Has one of the local taxing districts proposed to use a portion of it's banked capacity? If so, what is the purpose of the proposal?
Or, is this a some sort of pre-campaign stunt to cast incumbent County Councilmembers as "money grubbing villains" if they refuse to place Bonner's mini-initiative on the ballot?
After all, Whatcom County has a tradition of being fiscally conservative when it comes to raising local taxes. So, out with it Mr. Bonner - what's the impending crisis that is compelling you to circulate this petition?
Why has "banked capacity" suddenly become a ticking financial time bomb?
Why did the state of Washington adopt "banked capacity in 1986?" To encourage taxing districts to levy only what they need rather than the most that they can get.
In other words, Mr. Bonner's initiative may actually force the County and other local taxing districts to implement the maximum levy provided by law; which - could lead to higher increases in property taxes than we would have had without Mr. Bonner's initiative.
What is "Banked Capacity?"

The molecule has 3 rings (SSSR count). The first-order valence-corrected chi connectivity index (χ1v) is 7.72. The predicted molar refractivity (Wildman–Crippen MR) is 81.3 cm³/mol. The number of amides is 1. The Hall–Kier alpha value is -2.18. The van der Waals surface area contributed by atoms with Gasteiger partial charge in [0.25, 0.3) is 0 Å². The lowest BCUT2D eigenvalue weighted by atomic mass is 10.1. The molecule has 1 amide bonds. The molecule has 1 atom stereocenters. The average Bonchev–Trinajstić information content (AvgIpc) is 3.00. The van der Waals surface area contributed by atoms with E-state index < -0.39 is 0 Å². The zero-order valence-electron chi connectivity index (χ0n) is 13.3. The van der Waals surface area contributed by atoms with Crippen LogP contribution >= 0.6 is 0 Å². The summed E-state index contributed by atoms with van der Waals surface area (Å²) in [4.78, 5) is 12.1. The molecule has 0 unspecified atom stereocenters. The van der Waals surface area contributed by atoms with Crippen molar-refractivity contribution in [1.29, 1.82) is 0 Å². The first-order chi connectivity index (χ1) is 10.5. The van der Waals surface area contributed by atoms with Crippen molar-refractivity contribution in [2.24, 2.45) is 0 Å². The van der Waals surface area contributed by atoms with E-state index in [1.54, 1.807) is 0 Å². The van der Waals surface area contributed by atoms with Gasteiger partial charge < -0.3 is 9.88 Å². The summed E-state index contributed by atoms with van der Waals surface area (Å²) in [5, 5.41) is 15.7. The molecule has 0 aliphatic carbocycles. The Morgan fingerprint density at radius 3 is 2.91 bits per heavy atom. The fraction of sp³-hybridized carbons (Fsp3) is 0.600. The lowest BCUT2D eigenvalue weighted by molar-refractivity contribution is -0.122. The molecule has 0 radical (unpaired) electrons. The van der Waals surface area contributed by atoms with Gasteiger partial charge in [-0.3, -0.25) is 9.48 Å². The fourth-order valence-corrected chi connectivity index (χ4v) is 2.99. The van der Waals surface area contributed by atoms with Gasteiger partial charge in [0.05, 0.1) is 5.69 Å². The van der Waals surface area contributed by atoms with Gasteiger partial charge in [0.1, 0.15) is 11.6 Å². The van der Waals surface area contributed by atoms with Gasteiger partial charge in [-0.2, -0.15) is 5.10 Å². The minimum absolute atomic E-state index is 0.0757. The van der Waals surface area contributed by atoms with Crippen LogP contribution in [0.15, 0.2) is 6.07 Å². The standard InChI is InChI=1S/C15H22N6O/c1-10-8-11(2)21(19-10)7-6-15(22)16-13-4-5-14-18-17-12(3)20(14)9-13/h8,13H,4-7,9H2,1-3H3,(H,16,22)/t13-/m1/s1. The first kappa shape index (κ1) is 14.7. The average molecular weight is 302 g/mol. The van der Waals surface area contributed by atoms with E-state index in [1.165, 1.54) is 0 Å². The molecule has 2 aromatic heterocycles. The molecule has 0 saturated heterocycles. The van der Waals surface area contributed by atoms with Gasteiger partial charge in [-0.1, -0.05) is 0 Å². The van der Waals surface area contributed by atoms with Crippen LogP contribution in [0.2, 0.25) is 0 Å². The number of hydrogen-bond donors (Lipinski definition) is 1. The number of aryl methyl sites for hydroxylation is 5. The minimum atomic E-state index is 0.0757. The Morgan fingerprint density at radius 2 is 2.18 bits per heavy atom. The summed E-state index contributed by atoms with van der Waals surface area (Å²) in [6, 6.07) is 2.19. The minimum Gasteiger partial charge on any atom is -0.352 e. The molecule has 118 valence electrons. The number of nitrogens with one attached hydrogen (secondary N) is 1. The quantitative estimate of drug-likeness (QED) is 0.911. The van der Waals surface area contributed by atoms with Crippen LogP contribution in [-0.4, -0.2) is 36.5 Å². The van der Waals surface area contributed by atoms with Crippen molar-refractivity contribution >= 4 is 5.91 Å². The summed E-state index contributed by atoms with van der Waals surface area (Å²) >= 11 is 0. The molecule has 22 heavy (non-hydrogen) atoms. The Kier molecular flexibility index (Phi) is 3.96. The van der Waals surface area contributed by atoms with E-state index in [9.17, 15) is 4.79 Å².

Beginning in 1986, the Legislature allowed local governments to levy less than the maximum increase in property taxes allowed under law without losing the ability to levy higher taxes later if necessary.
This provision encouraged districts to levy only what they needed rather than the maximum allowable. Prior to that, districts that took less than the maximum, at that point 6 percent annually, permanently lost some of their levying capacity. Therefore, districts tended to use it or lose it. The banked capacity concept allowed districts to be more fiscally conservative without being penalized.
How much banked capacity do local taxing districts have?
The amount of banked capacity varies widely by district. Some districts have consistently levied less tax than allowable and have built up substantial banked capacity. Many others have little or no banked capacity.
Not all districts have this capacity, and of those that do, not all of them will choose to use it. Moreover, districts have maximum statutory rate limits, which precludes many of them from using much of the banked capacity they do have.